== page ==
Major highlights for the Golden Jubilee programme include:

  • The LSO conducted by Sir Colin Davis (celebrating his 85th birthday this year) will perform Berlioz’s colossal work Grande Messe des Morts in St Paul’s Cathedral (25 & 26 June). Broadcast live on BBC Radio 3
  • Live music sculptures at Tower Bridge and the Monument, created specifically for these historic structures, by composer Samuel Bordoli. At Tower Bridge guests will watch musicians play along the length of the high-level west walkway, 42m above the Thames. At the Monument, the music is designed to travel up its 311 steps, inviting the audience to experience an aural and actual sense of ascension as they climb to the very top (8 July).
  • Reclaim your lunch break and enjoy the beauty of the City with one of 12 free lunchtime concerts in the City’s historic and beautiful churches, performed by the Guildhall School of Music & Drama’s finest musicians (full listings on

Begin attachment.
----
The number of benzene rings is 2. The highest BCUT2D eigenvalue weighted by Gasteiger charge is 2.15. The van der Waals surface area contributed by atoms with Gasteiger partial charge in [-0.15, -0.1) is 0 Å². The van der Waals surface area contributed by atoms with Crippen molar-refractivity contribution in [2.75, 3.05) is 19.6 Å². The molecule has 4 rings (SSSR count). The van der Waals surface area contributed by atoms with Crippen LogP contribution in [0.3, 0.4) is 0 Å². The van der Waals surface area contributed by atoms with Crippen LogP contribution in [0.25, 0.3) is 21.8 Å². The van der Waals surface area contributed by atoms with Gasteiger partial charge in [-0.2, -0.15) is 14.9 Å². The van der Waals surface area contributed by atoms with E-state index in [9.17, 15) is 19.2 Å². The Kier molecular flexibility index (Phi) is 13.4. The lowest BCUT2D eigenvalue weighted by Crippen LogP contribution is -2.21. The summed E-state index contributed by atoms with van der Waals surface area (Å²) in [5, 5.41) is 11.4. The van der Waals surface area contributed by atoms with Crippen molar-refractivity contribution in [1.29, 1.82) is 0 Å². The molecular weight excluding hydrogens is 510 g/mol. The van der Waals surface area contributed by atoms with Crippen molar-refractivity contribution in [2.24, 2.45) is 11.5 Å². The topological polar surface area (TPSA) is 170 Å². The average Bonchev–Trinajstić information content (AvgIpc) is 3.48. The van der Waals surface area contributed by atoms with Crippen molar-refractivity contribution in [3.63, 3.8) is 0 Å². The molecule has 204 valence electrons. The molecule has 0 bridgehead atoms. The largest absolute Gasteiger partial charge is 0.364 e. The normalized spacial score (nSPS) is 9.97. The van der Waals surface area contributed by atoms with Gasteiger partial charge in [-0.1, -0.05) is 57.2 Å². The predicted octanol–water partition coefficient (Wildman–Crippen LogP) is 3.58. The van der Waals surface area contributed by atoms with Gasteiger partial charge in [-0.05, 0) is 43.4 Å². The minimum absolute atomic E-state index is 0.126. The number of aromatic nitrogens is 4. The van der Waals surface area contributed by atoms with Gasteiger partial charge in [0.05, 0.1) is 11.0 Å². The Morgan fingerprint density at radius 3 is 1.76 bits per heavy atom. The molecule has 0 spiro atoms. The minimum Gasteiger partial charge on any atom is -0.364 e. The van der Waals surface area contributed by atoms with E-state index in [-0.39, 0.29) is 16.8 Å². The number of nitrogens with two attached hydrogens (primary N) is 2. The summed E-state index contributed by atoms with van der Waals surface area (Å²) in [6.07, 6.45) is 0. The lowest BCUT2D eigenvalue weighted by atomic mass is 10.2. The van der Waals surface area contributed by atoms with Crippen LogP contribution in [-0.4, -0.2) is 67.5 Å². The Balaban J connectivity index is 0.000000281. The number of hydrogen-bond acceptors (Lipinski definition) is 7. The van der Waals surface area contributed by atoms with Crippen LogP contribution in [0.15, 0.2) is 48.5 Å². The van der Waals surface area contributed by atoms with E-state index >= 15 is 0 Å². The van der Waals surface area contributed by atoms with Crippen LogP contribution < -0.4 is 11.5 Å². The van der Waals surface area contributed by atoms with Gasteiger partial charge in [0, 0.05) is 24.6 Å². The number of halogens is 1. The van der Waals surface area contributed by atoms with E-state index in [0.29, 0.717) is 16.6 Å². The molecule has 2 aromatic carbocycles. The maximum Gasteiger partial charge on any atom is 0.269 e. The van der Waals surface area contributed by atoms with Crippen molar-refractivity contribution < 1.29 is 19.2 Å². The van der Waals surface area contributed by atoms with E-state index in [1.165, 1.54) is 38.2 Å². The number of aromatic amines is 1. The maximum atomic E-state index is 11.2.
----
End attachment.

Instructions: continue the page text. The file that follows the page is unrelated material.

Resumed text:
• Internationally-acclaimed guitarist John Williams who will commemorate the Festival’s Golden Jubilee by giving a recital which echoes the performance he gave at the first City of London Festival in 1962 (10 July, Fishmongers’ Hall).
  • English National Ballet will perform two new commissions for the Festival by Antony Dowson and Van Le Ngoc, together with excerpts from the lost treasure of the Ballets Russes, Suite en blanc, at St Paul’s Cathedral (3 July).
  • Celebrated British composer Tansy Davies’ new work, Delphic Bee, will be premièred by the Orchestra of the Age of Enlightenment at Mansion House (28 June).
  • The première of Golden Fanfare by Francisco Coll for the LSO Brass, commissioned by the Goldsmiths’ Company, will take place at Goldsmiths’ Hall (27 June).
  • Six free concerts in Canada Square Park, Canary Wharf, featuring Jamaica’s first lady of Jazz Myrna Hague with Jazz Jamaica, a juxtaposed break-dance and classical music collaboration with the Aurora Orchestra, a drum ‘n’ bass set with a twist and an al fresco celebration of Bastille Day (13 – 15 July).
  • The Brodsky Quartet will perform a unique programme with a quirky twist: The Wheel of Four Tunes, with four works selected at random by the spin of a wheel onstage, from 40 choices, celebrating 40 years of the Brodsky Quartet (2 July, Drapers’ Hall).